(Three Lessons from Plato’s Dialogue, The Apology)
The trial of Socrates in the year 399 B.C. is a very important piece of history that teaches many lessons. Socrates was accused of being an atheist as well as corrupting the young men in his community. He was tried in a court and found guilty; then consequently required to propose his own penalty, as an alternative to Meletos’ penalty. The court ultimately voted against Socrates’ judgement, and gave him the death penalty. Socrates took it in stride, however, because he was willing to die for something that he believed in. Before he is led to jail, Socrates gives a speech to his accusers and those who voted for his death. He tells of his misfortune in being outrun by death, but tells those who were against him to be fearful of wickedness outrunning them. He knows that he might have been able to die naturally, at his old age of seventy; but he also knows that these men will get what they have coming. Socrates is very firm in his beliefs throughout his apology, and Plato’s explanations show many lessons that Socrates taught with his speeches.
As explained by Plato’s Apology, Socrates seems mostly apathetic toward others’ opinions, which displays a sense of courage. Socrates is not afraid to state what he believes, and stick up for that belief in whatever form possible. This is tremendously proven throughout his entire trial, and finally executed when he dies for what he believes in. It is well-known that the word ‘apology’ has evolved into a different meaning from the times of Plato and Socrates. In their day, the term apology was seen as a way to defend yourself, or an explanation of why you performed certain actions. In today’s times, we know that ...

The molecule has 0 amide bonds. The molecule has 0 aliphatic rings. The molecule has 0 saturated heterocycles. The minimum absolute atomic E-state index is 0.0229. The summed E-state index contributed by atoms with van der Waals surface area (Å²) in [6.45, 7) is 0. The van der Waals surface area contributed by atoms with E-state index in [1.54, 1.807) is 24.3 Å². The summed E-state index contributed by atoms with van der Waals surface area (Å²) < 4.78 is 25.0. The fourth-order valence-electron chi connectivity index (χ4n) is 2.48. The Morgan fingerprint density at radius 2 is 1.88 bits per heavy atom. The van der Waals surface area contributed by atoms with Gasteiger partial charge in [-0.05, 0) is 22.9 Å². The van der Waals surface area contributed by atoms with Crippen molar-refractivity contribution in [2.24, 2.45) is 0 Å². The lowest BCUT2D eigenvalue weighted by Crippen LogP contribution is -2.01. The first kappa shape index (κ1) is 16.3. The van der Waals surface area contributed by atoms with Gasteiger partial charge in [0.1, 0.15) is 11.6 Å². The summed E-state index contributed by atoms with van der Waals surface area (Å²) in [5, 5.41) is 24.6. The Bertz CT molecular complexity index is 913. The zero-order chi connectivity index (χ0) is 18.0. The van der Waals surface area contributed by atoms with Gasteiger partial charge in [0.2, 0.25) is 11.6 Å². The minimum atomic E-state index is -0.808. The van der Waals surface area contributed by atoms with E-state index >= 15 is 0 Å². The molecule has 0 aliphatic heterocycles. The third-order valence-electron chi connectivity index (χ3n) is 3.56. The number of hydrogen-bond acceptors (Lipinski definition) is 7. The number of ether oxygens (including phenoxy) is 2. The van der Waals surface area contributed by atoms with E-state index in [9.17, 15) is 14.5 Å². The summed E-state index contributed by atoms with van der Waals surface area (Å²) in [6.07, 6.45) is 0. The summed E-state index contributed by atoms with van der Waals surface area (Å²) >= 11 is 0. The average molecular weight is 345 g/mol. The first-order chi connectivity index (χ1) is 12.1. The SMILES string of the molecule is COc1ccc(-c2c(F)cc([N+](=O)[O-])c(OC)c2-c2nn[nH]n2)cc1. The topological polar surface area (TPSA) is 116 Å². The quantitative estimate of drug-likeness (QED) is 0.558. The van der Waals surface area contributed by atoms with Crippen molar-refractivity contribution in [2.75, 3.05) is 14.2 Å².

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...ives just as Socrates did. As long as you have faith in whatever or whomever you believe in, you can be as courageous as Socrates was in his death.
Socrates was a true teacher, and left many lessons for us. Plato’s Apology gave just a few examples of the great teachings of Socrates. Although we may not take each of his lessons literally, we can take them and manipulate into something that fits our own beliefs and goals in life. He was a true teacher in his time, and in modern times as well. He was willing to die what he believed in, and worked with many different techniques in order to pass on what he believed to others. Although he taught his beliefs, he did it in a way that was not invasive to others. His willingness to die for what he believed in is something that everyone can look at and be inspired by. All in all, Socrates was a man of many lessons and trades.
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